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Tips for Preventing Identity Theft

| December 08, 2021
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The Internet is your entrance to the marketplace for the world from the comfort of your home or office. There are safety concerns to address when it comes to identity theft and fraud because organized identity theft groups constantly try to remotely load spyware, malware, Trojan horses, and botnets on victim computers. These programs transmit your keystrokes and other stored computer files back to the thieves.  

Information about you is frequently shared with multiple business partners for product offerings, services, and promotions in this digital world. You have choices regarding how much information you want to share with marketing firms, companies, and some government agencies. To help you “opt-out” of information sharing related to credit bureaus, various state departments of motor vehicles, and direct marketers, the Federal Trade Commission (FTC) created a website providing information on limiting information sharing and junk mail.

Ever fill out warranty cards? Be careful of the information you provide on warranty cards that come with appliances or electronics, instructing you to complete it and return it to the manufacturer. Often product warranty cards are postcards that, if returned, could potentially expose your information to anyone processing the card. These warranty cards are entered into marketing databases, and in many cases, the data is sold to third parties. It isn’t necessary to submit the product warranty card for the warranty to be in effect because most manufacturers provide limited warranties.

If you learn that you've become a victim of identity theft, immediately contact the three major credit bureaus (Equifax, Experian, and Trans Union) to let them know about your situation. Next, report the crime to the local police to establish the criminal activity and the facts. It's important that you obtain a copy of the report from the police because the credit bureaus, credit card companies, and other financial institutions will ask for a copy. Finally, file an identity theft complaint with the FTC. Although the FTC doesn't conduct criminal investigations, it provides detailed information and assistance to victims to resolve financial and other problems resulting from victimization.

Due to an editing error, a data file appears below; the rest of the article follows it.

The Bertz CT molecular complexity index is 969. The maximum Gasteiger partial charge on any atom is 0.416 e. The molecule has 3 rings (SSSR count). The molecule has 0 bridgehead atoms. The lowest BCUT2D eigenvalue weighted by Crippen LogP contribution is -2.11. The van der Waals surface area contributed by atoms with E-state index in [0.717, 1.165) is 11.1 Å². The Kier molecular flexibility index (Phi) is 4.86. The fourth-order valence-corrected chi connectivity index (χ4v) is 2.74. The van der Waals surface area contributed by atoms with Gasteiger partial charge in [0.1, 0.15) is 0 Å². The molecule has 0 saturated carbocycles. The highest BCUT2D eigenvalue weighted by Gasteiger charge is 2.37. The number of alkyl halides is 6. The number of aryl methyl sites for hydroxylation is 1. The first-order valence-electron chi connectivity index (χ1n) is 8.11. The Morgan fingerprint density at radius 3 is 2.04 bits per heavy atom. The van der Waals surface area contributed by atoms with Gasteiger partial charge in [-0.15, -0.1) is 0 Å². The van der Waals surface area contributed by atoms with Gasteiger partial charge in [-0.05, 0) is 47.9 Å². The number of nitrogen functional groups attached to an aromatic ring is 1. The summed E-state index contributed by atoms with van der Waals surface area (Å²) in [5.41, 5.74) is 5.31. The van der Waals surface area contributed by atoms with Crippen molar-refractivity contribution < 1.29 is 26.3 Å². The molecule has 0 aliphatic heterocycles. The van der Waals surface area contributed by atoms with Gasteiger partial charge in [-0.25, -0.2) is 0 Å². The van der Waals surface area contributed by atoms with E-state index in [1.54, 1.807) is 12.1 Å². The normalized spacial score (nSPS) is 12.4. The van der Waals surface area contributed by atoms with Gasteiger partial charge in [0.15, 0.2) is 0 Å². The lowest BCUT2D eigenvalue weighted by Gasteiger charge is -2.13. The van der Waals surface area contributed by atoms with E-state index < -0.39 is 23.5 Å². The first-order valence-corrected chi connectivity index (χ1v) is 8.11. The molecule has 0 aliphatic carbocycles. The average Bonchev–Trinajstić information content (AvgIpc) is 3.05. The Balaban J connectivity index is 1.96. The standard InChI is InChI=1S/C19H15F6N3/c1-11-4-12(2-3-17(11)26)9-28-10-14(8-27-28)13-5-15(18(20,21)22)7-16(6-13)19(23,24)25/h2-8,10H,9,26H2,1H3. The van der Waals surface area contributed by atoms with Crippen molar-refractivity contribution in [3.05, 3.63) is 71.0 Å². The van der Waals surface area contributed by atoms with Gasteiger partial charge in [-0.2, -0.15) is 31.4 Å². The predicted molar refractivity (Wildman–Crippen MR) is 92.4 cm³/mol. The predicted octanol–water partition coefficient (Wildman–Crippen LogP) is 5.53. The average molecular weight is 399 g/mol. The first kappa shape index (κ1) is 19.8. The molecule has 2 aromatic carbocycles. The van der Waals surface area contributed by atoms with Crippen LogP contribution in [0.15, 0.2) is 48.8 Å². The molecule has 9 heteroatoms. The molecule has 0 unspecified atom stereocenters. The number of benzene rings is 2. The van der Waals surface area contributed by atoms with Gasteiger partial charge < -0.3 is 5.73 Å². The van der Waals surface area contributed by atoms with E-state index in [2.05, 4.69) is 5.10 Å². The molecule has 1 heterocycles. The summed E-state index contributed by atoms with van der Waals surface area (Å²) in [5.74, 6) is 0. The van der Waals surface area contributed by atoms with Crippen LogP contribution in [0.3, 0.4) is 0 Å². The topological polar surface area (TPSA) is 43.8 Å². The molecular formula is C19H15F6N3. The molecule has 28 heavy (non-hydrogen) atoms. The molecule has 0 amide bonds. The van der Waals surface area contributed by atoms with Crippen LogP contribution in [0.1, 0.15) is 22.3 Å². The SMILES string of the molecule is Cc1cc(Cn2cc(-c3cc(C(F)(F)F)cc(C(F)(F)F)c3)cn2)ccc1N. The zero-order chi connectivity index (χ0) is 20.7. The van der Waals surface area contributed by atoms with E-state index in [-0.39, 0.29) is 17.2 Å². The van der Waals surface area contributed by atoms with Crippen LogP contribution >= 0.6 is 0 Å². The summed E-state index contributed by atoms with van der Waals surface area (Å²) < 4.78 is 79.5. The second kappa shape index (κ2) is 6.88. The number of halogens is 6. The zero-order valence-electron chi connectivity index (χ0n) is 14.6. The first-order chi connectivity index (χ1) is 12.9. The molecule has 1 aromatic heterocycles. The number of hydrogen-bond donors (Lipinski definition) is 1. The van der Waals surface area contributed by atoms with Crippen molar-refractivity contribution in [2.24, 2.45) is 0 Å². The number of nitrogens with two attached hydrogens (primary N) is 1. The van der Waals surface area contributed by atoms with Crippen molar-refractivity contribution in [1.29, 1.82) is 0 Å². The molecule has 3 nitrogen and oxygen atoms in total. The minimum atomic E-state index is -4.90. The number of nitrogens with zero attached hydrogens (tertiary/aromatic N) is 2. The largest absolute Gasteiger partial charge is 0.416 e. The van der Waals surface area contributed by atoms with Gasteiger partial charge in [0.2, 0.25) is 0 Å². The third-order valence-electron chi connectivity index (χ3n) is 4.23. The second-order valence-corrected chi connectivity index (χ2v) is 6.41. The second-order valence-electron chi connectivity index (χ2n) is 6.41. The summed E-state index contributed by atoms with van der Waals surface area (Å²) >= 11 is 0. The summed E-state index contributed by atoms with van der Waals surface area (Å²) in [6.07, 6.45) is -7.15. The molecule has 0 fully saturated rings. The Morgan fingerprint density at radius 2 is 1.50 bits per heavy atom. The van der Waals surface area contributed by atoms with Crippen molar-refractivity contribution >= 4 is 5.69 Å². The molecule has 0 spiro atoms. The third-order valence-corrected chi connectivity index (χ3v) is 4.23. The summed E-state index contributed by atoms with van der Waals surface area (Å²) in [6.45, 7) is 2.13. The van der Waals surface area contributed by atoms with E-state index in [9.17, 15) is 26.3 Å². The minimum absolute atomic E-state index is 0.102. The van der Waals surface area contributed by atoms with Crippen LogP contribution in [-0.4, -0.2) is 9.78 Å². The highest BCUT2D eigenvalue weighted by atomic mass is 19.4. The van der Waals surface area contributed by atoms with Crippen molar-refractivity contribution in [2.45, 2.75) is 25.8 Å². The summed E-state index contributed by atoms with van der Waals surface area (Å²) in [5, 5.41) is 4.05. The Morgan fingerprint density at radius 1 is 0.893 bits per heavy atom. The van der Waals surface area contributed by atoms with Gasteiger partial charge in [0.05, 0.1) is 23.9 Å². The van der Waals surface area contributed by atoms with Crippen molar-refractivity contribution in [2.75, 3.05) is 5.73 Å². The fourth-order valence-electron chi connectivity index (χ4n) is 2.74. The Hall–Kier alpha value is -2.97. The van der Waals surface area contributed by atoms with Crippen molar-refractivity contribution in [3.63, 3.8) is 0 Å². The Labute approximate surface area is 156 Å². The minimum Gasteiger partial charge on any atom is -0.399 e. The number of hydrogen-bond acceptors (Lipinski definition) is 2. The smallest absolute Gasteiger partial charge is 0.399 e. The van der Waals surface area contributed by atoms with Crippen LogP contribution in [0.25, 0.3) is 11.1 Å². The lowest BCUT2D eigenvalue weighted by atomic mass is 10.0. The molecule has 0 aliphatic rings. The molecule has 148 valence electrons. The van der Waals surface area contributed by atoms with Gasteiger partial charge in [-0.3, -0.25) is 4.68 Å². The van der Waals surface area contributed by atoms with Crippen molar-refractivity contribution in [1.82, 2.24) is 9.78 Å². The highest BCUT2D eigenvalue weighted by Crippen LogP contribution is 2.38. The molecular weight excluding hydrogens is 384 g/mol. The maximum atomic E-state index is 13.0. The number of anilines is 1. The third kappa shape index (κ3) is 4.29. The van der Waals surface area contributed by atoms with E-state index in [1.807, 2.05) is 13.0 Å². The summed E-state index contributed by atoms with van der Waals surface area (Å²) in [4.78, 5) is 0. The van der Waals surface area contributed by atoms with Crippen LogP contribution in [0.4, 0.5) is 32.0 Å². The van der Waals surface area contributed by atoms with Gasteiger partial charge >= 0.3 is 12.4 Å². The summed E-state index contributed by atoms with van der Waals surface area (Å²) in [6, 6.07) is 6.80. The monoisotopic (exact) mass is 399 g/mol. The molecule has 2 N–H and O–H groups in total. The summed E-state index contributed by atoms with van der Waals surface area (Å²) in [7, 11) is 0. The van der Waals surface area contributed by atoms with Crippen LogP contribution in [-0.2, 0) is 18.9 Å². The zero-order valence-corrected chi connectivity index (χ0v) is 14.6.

The holidays are the worst time for cyber attacks, identity theft, and fraud. Please stay safe and stay smart. If you have any questions or concerns, please call our office.

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This document is for educational purposes only and should not be construed as legal or tax advice. One should consult a legal or tax professional regarding their own personal situation. Any comments regarding safe and secure investments and guaranteed income streams refer only to fixed insurance products offered by an insurance company. They do not refer in any way to securities or investment advisory products Insurance policy applications are vetted through an underwriting process set forth by the issuing insurance company. Some applications may not be accepted based upon adverse underwriting results.  Death benefit payouts are based upon the claims paying ability of the issuing insurance company. The firm providing this document is not affiliated with the Social Security Administration or any other government entity.

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[1] https://www.utica.edu/academic/institutes/cimip/idcrimes/prevention.cfm

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